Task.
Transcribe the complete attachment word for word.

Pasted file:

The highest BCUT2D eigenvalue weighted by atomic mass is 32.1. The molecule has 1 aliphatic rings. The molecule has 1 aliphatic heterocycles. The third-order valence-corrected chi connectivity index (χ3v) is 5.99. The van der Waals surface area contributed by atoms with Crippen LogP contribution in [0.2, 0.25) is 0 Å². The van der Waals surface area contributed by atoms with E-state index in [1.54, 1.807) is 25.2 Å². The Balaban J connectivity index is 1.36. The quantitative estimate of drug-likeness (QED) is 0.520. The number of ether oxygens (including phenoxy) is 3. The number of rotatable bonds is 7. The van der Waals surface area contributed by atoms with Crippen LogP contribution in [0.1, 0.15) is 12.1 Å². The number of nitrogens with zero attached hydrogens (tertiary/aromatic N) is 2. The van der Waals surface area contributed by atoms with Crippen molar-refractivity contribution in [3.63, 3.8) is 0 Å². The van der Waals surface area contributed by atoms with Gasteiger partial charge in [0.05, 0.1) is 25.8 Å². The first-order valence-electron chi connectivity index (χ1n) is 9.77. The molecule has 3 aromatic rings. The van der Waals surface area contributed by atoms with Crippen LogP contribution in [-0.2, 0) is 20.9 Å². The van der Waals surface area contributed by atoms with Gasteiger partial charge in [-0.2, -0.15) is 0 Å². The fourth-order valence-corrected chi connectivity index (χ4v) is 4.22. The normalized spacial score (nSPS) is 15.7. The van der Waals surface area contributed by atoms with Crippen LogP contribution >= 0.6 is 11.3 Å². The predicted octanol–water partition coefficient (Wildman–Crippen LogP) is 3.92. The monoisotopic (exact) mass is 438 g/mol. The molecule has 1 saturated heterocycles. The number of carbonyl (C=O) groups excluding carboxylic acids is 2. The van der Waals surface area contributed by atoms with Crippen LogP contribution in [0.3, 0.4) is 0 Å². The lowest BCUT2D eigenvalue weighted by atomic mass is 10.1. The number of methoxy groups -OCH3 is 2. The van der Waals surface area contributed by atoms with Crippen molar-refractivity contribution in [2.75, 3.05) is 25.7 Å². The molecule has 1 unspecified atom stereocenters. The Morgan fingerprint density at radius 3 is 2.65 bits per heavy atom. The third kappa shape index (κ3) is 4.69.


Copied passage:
The highest BCUT2D eigenvalue weighted by atomic mass is 32.1. The molecule has 1 aliphatic rings. The molecule has 1 aliphatic heterocycles. The third-order valence-corrected chi connectivity index (χ3v) is 5.99. The van der Waals surface area contributed by atoms with Crippen LogP contribution in [0.2, 0.25) is 0 Å². The van der Waals surface area contributed by atoms with E-state index in [1.54, 1.807) is 25.2 Å². The Balaban J connectivity index is 1.36. The quantitative estimate of drug-likeness (QED) is 0.520. The number of ether oxygens (including phenoxy) is 3. The number of rotatable bonds is 7. The van der Waals surface area contributed by atoms with Crippen LogP contribution in [0.1, 0.15) is 12.1 Å². The number of nitrogens with zero attached hydrogens (tertiary/aromatic N) is 2. The van der Waals surface area contributed by atoms with Crippen molar-refractivity contribution in [3.63, 3.8) is 0 Å². The van der Waals surface area contributed by atoms with Gasteiger partial charge in [0.05, 0.1) is 25.8 Å². The first-order valence-electron chi connectivity index (χ1n) is 9.77. The molecule has 3 aromatic rings. The van der Waals surface area contributed by atoms with Crippen LogP contribution in [-0.2, 0) is 20.9 Å². The van der Waals surface area contributed by atoms with Gasteiger partial charge in [-0.2, -0.15) is 0 Å². The fourth-order valence-corrected chi connectivity index (χ4v) is 4.22. The normalized spacial score (nSPS) is 15.7. The van der Waals surface area contributed by atoms with Crippen LogP contribution >= 0.6 is 11.3 Å². The predicted octanol–water partition coefficient (Wildman–Crippen LogP) is 3.92. The monoisotopic (exact) mass is 438 g/mol. The molecule has 1 saturated heterocycles. The number of carbonyl (C=O) groups excluding carboxylic acids is 2. The van der Waals surface area contributed by atoms with Crippen LogP contribution in [0.3, 0.4) is 0 Å². The lowest BCUT2D eigenvalue weighted by atomic mass is 10.1. The number of methoxy groups -OCH3 is 2. The van der Waals surface area contributed by atoms with Crippen molar-refractivity contribution in [2.75, 3.05) is 25.7 Å². The molecule has 1 unspecified atom stereocenters. The Morgan fingerprint density at radius 3 is 2.65 bits per heavy atom. The third kappa shape index (κ3) is 4.69.